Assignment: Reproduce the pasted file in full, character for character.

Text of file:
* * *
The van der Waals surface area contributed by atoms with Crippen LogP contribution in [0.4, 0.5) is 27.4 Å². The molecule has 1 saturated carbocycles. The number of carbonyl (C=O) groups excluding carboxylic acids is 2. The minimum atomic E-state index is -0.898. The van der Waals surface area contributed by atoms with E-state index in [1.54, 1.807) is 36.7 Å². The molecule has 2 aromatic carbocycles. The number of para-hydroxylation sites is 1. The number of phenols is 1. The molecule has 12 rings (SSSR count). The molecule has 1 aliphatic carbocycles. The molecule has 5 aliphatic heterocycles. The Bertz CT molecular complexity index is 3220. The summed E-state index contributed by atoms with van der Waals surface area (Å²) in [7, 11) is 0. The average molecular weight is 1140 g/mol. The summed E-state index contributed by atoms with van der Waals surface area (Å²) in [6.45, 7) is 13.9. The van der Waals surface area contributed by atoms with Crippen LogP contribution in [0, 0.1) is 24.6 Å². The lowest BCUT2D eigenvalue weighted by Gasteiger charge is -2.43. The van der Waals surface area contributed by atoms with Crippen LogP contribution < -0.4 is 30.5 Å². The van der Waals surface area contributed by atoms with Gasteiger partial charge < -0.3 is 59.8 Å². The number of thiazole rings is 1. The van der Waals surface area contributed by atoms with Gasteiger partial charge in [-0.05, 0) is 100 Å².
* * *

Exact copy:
The van der Waals surface area contributed by atoms with Crippen LogP contribution in [0.4, 0.5) is 27.4 Å². The molecule has 1 saturated carbocycles. The number of carbonyl (C=O) groups excluding carboxylic acids is 2. The minimum atomic E-state index is -0.898. The van der Waals surface area contributed by atoms with E-state index in [1.54, 1.807) is 36.7 Å². The molecule has 2 aromatic carbocycles. The number of para-hydroxylation sites is 1. The number of phenols is 1. The molecule has 12 rings (SSSR count). The molecule has 1 aliphatic carbocycles. The molecule has 5 aliphatic heterocycles. The Bertz CT molecular complexity index is 3220. The summed E-state index contributed by atoms with van der Waals surface area (Å²) in [7, 11) is 0. The average molecular weight is 1140 g/mol. The summed E-state index contributed by atoms with van der Waals surface area (Å²) in [6.45, 7) is 13.9. The van der Waals surface area contributed by atoms with Crippen LogP contribution in [0, 0.1) is 24.6 Å². The lowest BCUT2D eigenvalue weighted by Gasteiger charge is -2.43. The van der Waals surface area contributed by atoms with Crippen LogP contribution < -0.4 is 30.5 Å². The van der Waals surface area contributed by atoms with Gasteiger partial charge < -0.3 is 59.8 Å². The number of thiazole rings is 1. The van der Waals surface area contributed by atoms with Gasteiger partial charge in [-0.05, 0) is 100 Å².